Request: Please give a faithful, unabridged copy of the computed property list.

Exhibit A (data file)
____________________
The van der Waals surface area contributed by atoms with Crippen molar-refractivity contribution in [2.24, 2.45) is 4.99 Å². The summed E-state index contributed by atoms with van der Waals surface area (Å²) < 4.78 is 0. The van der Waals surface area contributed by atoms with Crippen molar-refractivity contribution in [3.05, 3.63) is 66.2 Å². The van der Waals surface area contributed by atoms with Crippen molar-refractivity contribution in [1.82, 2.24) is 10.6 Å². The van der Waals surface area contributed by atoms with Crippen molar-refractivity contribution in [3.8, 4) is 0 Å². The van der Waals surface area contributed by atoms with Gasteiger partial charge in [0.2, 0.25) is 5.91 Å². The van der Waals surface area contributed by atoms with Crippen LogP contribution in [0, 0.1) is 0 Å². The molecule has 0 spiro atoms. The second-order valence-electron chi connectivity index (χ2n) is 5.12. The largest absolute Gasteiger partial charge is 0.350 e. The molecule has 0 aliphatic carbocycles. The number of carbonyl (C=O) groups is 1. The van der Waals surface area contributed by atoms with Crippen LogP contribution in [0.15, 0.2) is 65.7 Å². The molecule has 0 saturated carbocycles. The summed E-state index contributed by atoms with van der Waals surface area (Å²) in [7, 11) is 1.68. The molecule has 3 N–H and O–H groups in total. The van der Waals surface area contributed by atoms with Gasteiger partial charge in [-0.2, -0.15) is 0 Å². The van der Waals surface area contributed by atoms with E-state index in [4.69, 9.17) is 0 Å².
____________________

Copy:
The van der Waals surface area contributed by atoms with Crippen molar-refractivity contribution in [2.24, 2.45) is 4.99 Å². The summed E-state index contributed by atoms with van der Waals surface area (Å²) < 4.78 is 0. The van der Waals surface area contributed by atoms with Crippen molar-refractivity contribution in [3.05, 3.63) is 66.2 Å². The van der Waals surface area contributed by atoms with Crippen molar-refractivity contribution in [1.82, 2.24) is 10.6 Å². The van der Waals surface area contributed by atoms with Crippen molar-refractivity contribution in [3.8, 4) is 0 Å². The van der Waals surface area contributed by atoms with Gasteiger partial charge in [0.2, 0.25) is 5.91 Å². The van der Waals surface area contributed by atoms with Crippen LogP contribution in [0, 0.1) is 0 Å². The molecule has 0 spiro atoms. The second-order valence-electron chi connectivity index (χ2n) is 5.12. The largest absolute Gasteiger partial charge is 0.350 e. The molecule has 0 aliphatic carbocycles. The number of carbonyl (C=O) groups is 1. The van der Waals surface area contributed by atoms with Crippen LogP contribution in [0.15, 0.2) is 65.7 Å². The molecule has 0 saturated carbocycles. The summed E-state index contributed by atoms with van der Waals surface area (Å²) in [7, 11) is 1.68. The molecule has 3 N–H and O–H groups in total. The van der Waals surface area contributed by atoms with Gasteiger partial charge in [-0.2, -0.15) is 0 Å². The van der Waals surface area contributed by atoms with E-state index in [4.69, 9.17) is 0 Å².